Though investors resort to Treasuries when they’re looking for safe investments, since they’re guaranteed by the Federal Reserve, you may want to lock in a minimum return on the investment.
Treasury yields have been at an all-time low, sending bonds prices soaring. However, now, with the Fed tapering its massive bond-buying program, we can expect Treasury bond prices to fall with rising interest rates. So, an investor’s real returns will be negatively affected. But there are still ways you can lock in your returns.
With rising interest rates, it only makes sense to lock in your returns as early as possible. Holders of long-term Treasury bonds may want to switch to shorter-term Treasuries in order to prevent erosion in bond value.
Duration is a measure of a bond’s sensitivity to interest rate changes. Also, it’s directly related to a bond’s maturity. The shorter the maturity, the lower the duration and the lower the sensitivity. So, in a rising interest rate environment, Treasury investors should try to move their funds from longer-term to shorter-term Treasury securities.
The iShares 3–7 Year Treasury Bond ETF (IEI)—a Treasury ETF with an average maturity of 4.67 years and an effective duration of 4.45 years—is less sensitive to interest rate changes than Treasuries with longer maturities.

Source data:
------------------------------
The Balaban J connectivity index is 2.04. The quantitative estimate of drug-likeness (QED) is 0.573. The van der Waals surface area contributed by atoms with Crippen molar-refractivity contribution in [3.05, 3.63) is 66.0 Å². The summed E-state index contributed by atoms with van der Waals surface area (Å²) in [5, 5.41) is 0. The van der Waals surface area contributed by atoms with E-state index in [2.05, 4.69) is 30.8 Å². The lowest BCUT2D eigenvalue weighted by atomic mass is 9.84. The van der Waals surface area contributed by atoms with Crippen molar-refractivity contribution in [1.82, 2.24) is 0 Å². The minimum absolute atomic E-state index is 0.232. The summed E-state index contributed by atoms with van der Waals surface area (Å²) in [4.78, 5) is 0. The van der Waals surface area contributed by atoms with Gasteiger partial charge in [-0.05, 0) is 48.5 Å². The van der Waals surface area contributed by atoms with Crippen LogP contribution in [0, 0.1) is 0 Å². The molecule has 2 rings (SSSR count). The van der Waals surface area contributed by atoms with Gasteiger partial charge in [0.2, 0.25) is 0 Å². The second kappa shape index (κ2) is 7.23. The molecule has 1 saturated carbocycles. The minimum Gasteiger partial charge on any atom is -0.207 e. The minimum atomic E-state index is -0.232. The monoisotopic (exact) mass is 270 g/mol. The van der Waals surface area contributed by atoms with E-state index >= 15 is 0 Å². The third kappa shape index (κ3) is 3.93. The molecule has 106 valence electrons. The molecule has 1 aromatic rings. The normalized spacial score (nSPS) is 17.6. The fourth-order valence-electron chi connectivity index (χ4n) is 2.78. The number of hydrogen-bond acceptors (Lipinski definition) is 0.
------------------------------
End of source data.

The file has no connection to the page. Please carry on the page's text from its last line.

The chart above shows how the IEI is less volatile than the iShares 20+ Year Treasury Bond ETF (or TLT), which is another Treasury ETF—but with an average maturity of 26.84 years and an effective duration of 16.24 years.
Inverse Treasury ETFs
Inverse Treasury ETFs, such as the ProShares Short 20+ Year Treasury (TBF) and the iPath US Treasury 10-year Bear ETN (DTYS), are designed to move up in price along with interest rates. Bonds will fall in price as interest rates rise, but inverse bond funds like TBF will rise when bonds fall. The ProShares Short S&P 500 and the ProShares UltraShort S&P 500 are popular examples. You can also refer to the chart in Part 1 of this series to see the inverse price movements between the Treasury fund TLT and the inverse Treasury fund TBF.
The good news is that most inverse Treasury ETFs have low expense ratios. For example, the Treasury Floating Rate Bond ETF (TFLO) has no expense ratio. For other non-Treasury funds like the Active Bear ETF (HDGE), an inverse equities fund with holdings in International Business Machines Corp. (IBM) and Caterpillar Inc. (CAT), expense ratios go as high as 1.85%.
© 2013 Market Realist, Inc.
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